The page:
“We just keep on getting them,” Neighbors said. “I think that’s because want to make it work as a career for our clients, not just a job. We want it to be meaningful.”
Not only are they working with the client, but they’re also working with employers.
“That’s a huge piece to it,” she said. “They understand the needs their employee may have and they can make modifications, but they can refer to us for support. It’s a team effort.”
The group has also started the Coalition for Workforce Diversity, which meets bi-monthly to act as a forum for employers to discuss what’s worked for them, what issues they have, and what fears they may be facing.
Centerpiece and Residential, Director Quincy Tutt
At the helm of Centerpiece and the Residential division is Quincy Tutt.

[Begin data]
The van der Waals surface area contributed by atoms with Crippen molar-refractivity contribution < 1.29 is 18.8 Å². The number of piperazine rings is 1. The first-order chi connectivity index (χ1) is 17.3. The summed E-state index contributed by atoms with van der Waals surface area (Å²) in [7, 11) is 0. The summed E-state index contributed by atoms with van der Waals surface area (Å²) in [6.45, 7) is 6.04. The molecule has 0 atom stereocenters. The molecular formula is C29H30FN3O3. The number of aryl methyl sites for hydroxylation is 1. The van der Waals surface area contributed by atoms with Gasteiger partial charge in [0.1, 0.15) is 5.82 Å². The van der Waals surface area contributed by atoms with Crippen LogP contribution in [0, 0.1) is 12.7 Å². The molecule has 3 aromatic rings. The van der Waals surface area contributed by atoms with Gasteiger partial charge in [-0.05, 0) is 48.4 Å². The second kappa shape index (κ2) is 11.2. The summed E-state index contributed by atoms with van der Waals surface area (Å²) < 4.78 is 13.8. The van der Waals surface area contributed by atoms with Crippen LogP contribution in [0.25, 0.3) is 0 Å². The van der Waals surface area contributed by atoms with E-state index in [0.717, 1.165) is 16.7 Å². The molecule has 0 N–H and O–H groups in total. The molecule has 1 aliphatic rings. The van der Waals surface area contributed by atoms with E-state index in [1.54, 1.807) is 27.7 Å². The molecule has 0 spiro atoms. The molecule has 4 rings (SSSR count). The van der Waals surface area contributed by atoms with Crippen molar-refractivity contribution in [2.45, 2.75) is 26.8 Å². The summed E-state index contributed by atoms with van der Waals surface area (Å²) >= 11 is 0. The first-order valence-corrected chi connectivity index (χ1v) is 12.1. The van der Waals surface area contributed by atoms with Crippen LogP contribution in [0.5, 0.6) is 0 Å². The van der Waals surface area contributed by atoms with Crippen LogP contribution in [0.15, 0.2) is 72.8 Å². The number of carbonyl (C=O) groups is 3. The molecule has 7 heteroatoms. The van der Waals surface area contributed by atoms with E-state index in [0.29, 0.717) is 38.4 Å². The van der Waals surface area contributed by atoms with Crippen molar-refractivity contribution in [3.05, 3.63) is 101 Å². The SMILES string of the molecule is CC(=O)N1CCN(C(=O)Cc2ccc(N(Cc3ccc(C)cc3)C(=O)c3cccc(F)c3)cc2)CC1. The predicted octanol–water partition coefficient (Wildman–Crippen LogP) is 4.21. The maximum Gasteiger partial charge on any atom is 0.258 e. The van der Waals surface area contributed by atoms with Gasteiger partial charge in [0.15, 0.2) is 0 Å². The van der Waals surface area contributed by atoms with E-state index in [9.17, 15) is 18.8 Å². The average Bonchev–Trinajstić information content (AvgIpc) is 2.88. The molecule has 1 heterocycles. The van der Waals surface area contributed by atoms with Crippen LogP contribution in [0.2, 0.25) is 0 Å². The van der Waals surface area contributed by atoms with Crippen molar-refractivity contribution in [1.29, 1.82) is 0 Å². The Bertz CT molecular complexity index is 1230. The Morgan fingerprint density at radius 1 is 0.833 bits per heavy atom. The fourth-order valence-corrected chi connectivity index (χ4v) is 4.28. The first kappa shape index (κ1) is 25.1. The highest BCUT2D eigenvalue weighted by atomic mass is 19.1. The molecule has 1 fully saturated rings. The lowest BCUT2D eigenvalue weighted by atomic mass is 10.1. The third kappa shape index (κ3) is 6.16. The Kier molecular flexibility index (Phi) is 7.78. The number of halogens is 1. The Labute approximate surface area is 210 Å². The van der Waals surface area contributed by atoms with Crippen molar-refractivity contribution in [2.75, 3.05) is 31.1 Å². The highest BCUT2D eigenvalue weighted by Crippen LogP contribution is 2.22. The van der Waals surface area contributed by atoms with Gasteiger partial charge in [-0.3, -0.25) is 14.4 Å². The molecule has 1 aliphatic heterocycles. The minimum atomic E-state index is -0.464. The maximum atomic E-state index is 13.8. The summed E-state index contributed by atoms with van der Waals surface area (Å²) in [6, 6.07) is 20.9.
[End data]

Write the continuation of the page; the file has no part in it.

Centerpiece is an adult day training site, where individuals get job training and learn skills after high school like how to go out to eat with friends or schedule vacations. Residential is all about making a home for them.
Tutt came in to interview at Puzzle Pieces as a direct support professional six years ago, and Owen remembers it well.
“She had no background experience of working with people with disabilities,” Owen said. “But, I remember thinking that she comes from a military background, and just thinking, you have to have some grit to you to be in the military.”
Owen soon saw that Tutt was asking all the right questions and wanting to know more about her role. That’s when Owen realized they’d created another leader who could run an additional site with the same passion and dedication she had for Puzzle Pieces.
They spent two weeks together and built the Centerpiece program from the ground up. The program started with 13 clients, and the uncertainty of board members.